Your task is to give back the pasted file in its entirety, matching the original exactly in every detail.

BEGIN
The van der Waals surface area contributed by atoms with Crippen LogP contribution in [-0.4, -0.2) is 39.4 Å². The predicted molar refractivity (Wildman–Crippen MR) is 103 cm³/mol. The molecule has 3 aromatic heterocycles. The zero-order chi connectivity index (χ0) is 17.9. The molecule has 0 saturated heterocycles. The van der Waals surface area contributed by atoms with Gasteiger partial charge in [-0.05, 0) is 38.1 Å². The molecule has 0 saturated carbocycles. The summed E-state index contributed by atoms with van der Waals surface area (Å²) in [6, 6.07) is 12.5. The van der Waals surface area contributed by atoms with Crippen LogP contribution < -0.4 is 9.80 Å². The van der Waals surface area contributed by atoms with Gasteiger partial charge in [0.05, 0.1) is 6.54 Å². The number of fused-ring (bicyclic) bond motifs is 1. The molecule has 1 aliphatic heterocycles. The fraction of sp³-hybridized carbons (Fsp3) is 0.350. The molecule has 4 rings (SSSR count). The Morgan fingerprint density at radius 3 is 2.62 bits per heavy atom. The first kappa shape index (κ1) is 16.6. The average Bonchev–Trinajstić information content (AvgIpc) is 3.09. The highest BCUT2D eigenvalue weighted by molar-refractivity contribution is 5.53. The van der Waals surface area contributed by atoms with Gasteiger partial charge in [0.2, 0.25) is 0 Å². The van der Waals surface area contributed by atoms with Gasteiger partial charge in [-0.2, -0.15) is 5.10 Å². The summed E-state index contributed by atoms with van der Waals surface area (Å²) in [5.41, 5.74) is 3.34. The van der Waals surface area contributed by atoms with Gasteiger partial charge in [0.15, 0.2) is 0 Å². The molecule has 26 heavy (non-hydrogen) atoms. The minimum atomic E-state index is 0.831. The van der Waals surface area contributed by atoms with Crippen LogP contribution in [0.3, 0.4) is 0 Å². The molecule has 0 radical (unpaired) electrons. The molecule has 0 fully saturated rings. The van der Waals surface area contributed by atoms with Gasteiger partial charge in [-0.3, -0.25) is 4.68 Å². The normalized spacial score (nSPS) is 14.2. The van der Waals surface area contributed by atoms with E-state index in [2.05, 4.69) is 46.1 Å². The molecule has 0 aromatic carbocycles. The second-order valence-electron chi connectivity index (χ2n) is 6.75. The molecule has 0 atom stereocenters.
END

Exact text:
The van der Waals surface area contributed by atoms with Crippen LogP contribution in [-0.4, -0.2) is 39.4 Å². The predicted molar refractivity (Wildman–Crippen MR) is 103 cm³/mol. The molecule has 3 aromatic heterocycles. The zero-order chi connectivity index (χ0) is 17.9. The molecule has 0 saturated heterocycles. The van der Waals surface area contributed by atoms with Gasteiger partial charge in [-0.05, 0) is 38.1 Å². The molecule has 0 saturated carbocycles. The summed E-state index contributed by atoms with van der Waals surface area (Å²) in [6, 6.07) is 12.5. The van der Waals surface area contributed by atoms with Crippen LogP contribution < -0.4 is 9.80 Å². The van der Waals surface area contributed by atoms with Gasteiger partial charge in [0.05, 0.1) is 6.54 Å². The number of fused-ring (bicyclic) bond motifs is 1. The molecule has 1 aliphatic heterocycles. The fraction of sp³-hybridized carbons (Fsp3) is 0.350. The molecule has 4 rings (SSSR count). The Morgan fingerprint density at radius 3 is 2.62 bits per heavy atom. The first kappa shape index (κ1) is 16.6. The average Bonchev–Trinajstić information content (AvgIpc) is 3.09. The highest BCUT2D eigenvalue weighted by molar-refractivity contribution is 5.53. The van der Waals surface area contributed by atoms with Gasteiger partial charge in [0.2, 0.25) is 0 Å². The van der Waals surface area contributed by atoms with Gasteiger partial charge in [-0.2, -0.15) is 5.10 Å². The summed E-state index contributed by atoms with van der Waals surface area (Å²) in [5.41, 5.74) is 3.34. The van der Waals surface area contributed by atoms with Gasteiger partial charge in [0.15, 0.2) is 0 Å². The molecule has 26 heavy (non-hydrogen) atoms. The minimum atomic E-state index is 0.831. The van der Waals surface area contributed by atoms with Crippen LogP contribution in [0.3, 0.4) is 0 Å². The molecule has 0 radical (unpaired) electrons. The molecule has 0 fully saturated rings. The van der Waals surface area contributed by atoms with Gasteiger partial charge in [-0.3, -0.25) is 4.68 Å². The normalized spacial score (nSPS) is 14.2. The van der Waals surface area contributed by atoms with E-state index in [2.05, 4.69) is 46.1 Å². The molecule has 0 aromatic carbocycles. The second-order valence-electron chi connectivity index (χ2n) is 6.75. The molecule has 0 atom stereocenters.